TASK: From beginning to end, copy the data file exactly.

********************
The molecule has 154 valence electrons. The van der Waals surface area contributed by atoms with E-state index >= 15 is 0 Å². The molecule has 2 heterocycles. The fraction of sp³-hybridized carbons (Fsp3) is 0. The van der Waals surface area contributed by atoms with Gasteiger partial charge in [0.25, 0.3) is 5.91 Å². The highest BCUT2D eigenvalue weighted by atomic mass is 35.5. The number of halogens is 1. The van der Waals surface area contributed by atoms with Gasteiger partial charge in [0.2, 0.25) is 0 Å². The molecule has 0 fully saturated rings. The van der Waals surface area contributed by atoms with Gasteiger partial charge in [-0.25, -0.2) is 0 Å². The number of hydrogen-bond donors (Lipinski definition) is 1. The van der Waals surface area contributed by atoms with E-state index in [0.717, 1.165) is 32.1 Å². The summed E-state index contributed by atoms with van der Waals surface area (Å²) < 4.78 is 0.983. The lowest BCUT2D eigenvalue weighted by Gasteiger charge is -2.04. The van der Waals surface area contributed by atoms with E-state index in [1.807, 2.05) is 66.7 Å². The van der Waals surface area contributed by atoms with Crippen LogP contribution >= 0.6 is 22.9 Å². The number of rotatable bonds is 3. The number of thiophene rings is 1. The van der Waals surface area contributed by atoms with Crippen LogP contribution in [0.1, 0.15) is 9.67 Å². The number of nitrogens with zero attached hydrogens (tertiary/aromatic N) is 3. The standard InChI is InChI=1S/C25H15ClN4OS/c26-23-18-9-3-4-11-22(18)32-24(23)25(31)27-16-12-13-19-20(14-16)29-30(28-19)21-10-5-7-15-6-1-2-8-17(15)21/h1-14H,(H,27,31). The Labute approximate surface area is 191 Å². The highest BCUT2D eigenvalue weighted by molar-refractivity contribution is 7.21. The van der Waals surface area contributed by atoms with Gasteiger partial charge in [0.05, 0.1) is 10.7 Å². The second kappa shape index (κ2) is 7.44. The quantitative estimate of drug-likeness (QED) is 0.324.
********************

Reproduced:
The molecule has 154 valence electrons. The van der Waals surface area contributed by atoms with E-state index >= 15 is 0 Å². The molecule has 2 heterocycles. The fraction of sp³-hybridized carbons (Fsp3) is 0. The van der Waals surface area contributed by atoms with Gasteiger partial charge in [0.25, 0.3) is 5.91 Å². The highest BCUT2D eigenvalue weighted by atomic mass is 35.5. The number of halogens is 1. The van der Waals surface area contributed by atoms with Gasteiger partial charge in [0.2, 0.25) is 0 Å². The molecule has 0 fully saturated rings. The van der Waals surface area contributed by atoms with Gasteiger partial charge in [-0.25, -0.2) is 0 Å². The number of hydrogen-bond donors (Lipinski definition) is 1. The van der Waals surface area contributed by atoms with E-state index in [0.717, 1.165) is 32.1 Å². The summed E-state index contributed by atoms with van der Waals surface area (Å²) < 4.78 is 0.983. The lowest BCUT2D eigenvalue weighted by Gasteiger charge is -2.04. The van der Waals surface area contributed by atoms with E-state index in [1.807, 2.05) is 66.7 Å². The van der Waals surface area contributed by atoms with Crippen LogP contribution >= 0.6 is 22.9 Å². The number of rotatable bonds is 3. The number of thiophene rings is 1. The van der Waals surface area contributed by atoms with Crippen LogP contribution in [0.1, 0.15) is 9.67 Å². The number of nitrogens with zero attached hydrogens (tertiary/aromatic N) is 3. The standard InChI is InChI=1S/C25H15ClN4OS/c26-23-18-9-3-4-11-22(18)32-24(23)25(31)27-16-12-13-19-20(14-16)29-30(28-19)21-10-5-7-15-6-1-2-8-17(15)21/h1-14H,(H,27,31). The Labute approximate surface area is 191 Å². The highest BCUT2D eigenvalue weighted by molar-refractivity contribution is 7.21. The van der Waals surface area contributed by atoms with Gasteiger partial charge in [0.05, 0.1) is 10.7 Å². The second kappa shape index (κ2) is 7.44. The quantitative estimate of drug-likeness (QED) is 0.324.